Standing Senate Committee on Banking, Trade and Commerce

Report of the committee

Tuesday, October 31, 2017

The Standing Senate Committee on Banking, Trade and Commerce has the honour to table its

SEVENTEENTH REPORT

Your committee, which was authorized by the Senate on Wednesday, January 27, 2016 to examine and report on the present state of the domestic and international financial system, now tables an interim report concerning credit unions and the use of the terms “bank,” “banker” and “banking”.

Over the course of two meetings, the committee heard testimony regarding the Office of the Superintendent of Financial Institutions’ (OSFI) June 2017 advisory about the Bank Act’s prohibition on the use of certain terms by financial service providers that are not federally regulated banks.

Section 983 of the Bank Act restricts the types of entities that can use the terms “bank,” “banker” and “banking” as part of a corporate name or to describe financial products and services. Restricting the use of the term “bank” for the corporate name of a federally regulated bank is reasonable, given the potential for consumer confusion in the evolving financial and fintech services sectors.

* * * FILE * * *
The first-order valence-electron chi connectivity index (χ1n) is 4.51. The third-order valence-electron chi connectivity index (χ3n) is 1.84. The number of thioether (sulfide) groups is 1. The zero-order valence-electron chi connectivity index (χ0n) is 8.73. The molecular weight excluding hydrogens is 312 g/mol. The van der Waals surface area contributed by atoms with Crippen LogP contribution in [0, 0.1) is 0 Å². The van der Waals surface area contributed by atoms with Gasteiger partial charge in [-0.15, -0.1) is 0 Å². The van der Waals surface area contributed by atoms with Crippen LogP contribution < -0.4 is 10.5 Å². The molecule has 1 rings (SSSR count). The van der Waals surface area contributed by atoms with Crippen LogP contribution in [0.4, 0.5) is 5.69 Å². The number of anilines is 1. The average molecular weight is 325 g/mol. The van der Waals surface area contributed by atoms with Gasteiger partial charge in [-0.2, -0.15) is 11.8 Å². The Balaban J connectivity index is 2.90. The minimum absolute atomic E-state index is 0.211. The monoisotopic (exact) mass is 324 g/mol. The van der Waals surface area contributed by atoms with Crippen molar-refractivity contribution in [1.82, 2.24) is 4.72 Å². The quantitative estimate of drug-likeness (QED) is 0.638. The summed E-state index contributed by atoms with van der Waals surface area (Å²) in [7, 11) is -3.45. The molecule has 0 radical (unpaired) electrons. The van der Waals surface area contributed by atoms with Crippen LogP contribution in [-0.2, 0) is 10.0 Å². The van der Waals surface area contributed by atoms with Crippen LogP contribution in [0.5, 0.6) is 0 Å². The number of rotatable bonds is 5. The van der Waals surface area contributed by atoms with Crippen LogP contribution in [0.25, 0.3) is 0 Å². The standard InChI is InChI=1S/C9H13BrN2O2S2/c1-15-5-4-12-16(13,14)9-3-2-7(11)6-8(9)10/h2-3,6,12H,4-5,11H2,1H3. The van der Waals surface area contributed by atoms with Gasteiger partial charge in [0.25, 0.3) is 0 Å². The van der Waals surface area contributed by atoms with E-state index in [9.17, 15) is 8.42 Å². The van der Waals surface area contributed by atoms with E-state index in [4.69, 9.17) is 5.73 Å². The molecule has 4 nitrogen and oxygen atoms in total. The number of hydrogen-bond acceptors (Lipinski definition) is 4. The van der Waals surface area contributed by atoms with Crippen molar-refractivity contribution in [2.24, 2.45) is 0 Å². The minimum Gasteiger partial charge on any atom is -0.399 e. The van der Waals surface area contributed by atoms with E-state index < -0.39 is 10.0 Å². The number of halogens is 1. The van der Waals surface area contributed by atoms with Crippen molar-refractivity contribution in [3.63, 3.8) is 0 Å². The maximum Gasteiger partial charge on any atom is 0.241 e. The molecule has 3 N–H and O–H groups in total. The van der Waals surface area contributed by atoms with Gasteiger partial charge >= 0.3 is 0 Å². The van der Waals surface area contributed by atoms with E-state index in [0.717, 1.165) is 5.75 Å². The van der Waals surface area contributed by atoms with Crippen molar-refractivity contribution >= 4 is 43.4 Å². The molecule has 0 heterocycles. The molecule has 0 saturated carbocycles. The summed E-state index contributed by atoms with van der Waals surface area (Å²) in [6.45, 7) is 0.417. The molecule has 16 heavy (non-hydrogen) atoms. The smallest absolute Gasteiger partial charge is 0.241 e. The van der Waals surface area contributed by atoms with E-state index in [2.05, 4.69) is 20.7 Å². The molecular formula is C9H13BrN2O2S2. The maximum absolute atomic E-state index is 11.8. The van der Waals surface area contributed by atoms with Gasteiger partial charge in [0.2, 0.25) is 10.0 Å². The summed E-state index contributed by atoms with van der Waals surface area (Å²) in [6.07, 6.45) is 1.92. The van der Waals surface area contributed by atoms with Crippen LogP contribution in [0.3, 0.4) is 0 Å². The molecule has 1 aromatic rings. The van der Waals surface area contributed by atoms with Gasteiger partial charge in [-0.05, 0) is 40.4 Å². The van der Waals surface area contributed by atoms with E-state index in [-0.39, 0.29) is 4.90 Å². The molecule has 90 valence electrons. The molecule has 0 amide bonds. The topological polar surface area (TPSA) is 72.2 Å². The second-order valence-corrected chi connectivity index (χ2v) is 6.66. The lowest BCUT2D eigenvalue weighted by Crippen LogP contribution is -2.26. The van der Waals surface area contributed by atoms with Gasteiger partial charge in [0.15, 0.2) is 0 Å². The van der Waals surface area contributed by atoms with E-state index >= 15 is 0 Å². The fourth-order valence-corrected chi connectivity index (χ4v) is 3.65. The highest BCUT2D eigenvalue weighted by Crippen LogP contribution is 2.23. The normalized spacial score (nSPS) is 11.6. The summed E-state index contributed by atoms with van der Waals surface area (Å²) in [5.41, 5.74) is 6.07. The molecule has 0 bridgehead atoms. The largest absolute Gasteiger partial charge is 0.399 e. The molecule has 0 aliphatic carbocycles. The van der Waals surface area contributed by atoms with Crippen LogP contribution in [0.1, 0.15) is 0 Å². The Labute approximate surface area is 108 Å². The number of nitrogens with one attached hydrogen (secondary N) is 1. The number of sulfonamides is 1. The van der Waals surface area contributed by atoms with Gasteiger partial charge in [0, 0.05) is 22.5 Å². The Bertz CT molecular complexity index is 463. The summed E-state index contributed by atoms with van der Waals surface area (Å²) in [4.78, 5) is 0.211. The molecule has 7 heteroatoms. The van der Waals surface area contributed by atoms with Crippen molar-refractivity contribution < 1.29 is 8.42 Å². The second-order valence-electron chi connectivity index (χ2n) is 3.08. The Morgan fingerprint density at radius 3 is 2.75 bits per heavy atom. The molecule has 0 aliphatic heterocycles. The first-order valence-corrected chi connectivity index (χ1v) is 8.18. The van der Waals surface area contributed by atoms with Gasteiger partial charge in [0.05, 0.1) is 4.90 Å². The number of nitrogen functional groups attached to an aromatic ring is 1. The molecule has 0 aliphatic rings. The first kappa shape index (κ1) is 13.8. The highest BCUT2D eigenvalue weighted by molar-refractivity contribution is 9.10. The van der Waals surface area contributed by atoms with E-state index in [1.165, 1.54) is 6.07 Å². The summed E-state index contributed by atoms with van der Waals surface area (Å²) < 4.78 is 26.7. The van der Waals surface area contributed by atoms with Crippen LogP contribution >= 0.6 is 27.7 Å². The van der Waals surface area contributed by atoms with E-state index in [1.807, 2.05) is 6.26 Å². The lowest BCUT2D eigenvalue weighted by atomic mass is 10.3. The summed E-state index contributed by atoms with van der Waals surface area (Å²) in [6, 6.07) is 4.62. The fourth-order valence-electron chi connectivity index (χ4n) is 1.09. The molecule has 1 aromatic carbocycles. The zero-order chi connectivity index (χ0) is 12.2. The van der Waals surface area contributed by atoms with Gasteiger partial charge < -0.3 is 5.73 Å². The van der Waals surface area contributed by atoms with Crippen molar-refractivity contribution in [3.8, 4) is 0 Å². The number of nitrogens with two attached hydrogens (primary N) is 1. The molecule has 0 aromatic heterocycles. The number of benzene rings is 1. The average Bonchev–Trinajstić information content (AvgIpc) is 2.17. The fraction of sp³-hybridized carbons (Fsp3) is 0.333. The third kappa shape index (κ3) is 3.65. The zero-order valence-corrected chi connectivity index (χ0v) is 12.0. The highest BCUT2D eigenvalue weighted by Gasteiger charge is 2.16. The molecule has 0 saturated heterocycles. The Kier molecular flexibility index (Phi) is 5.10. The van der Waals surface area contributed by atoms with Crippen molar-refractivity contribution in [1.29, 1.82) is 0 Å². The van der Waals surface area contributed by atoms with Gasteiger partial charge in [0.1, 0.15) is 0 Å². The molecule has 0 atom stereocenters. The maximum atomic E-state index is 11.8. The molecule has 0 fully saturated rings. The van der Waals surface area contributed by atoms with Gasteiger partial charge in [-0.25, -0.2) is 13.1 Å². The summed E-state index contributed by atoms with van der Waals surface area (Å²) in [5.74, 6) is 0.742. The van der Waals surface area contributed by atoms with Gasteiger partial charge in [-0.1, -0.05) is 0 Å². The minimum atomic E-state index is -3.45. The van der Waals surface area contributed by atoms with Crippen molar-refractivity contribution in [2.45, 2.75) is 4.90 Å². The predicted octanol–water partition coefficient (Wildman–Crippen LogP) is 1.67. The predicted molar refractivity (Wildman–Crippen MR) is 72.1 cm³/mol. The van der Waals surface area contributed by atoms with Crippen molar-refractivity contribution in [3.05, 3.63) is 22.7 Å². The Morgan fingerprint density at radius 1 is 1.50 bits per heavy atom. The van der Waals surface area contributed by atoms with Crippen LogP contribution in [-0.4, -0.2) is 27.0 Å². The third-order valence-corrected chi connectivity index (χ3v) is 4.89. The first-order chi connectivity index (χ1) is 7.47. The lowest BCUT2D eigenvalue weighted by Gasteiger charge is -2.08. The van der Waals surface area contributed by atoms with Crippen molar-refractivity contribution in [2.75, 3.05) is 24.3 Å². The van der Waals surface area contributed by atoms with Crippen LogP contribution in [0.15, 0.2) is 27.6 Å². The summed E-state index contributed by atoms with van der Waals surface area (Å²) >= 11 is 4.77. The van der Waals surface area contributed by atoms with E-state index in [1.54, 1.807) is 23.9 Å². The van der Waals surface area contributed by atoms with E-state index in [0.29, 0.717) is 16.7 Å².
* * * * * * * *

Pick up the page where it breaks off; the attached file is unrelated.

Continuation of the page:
However, prohibiting the use of the terms “bank,” “banker” and “banking” as verbs and to describe financial products and services is a concern. For decades, credit unions and caisses populaires have used “bank,” “banker” and “banking” to describe the products and services they offer to their members, and according to the Department of Finance Canada and OSFI, there have been no complaints or other examples of misunderstanding among consumers about the use of these terms by financial service providers that are not federally regulated banks.

Rather than strictly enforcing section 983, we recommend that the Department of Finance Canada and OSFI continue to consult with the credit unions and caisses populaires to develop a reasonable and practical solution that takes into consideration the current use of these terms by financial service providers and the general public, and permit prudentially regulated deposit-taking entities that are supervised at the federal or provincial level to use these words as verbs to describe their financial products and services.

The committee looks forward to examining this provision and any proposed amendments during the next statutory review of the Bank Act and the federal financial sector framework in 2019.

Respectfully submitted,

DAVID TKACHUK

Chair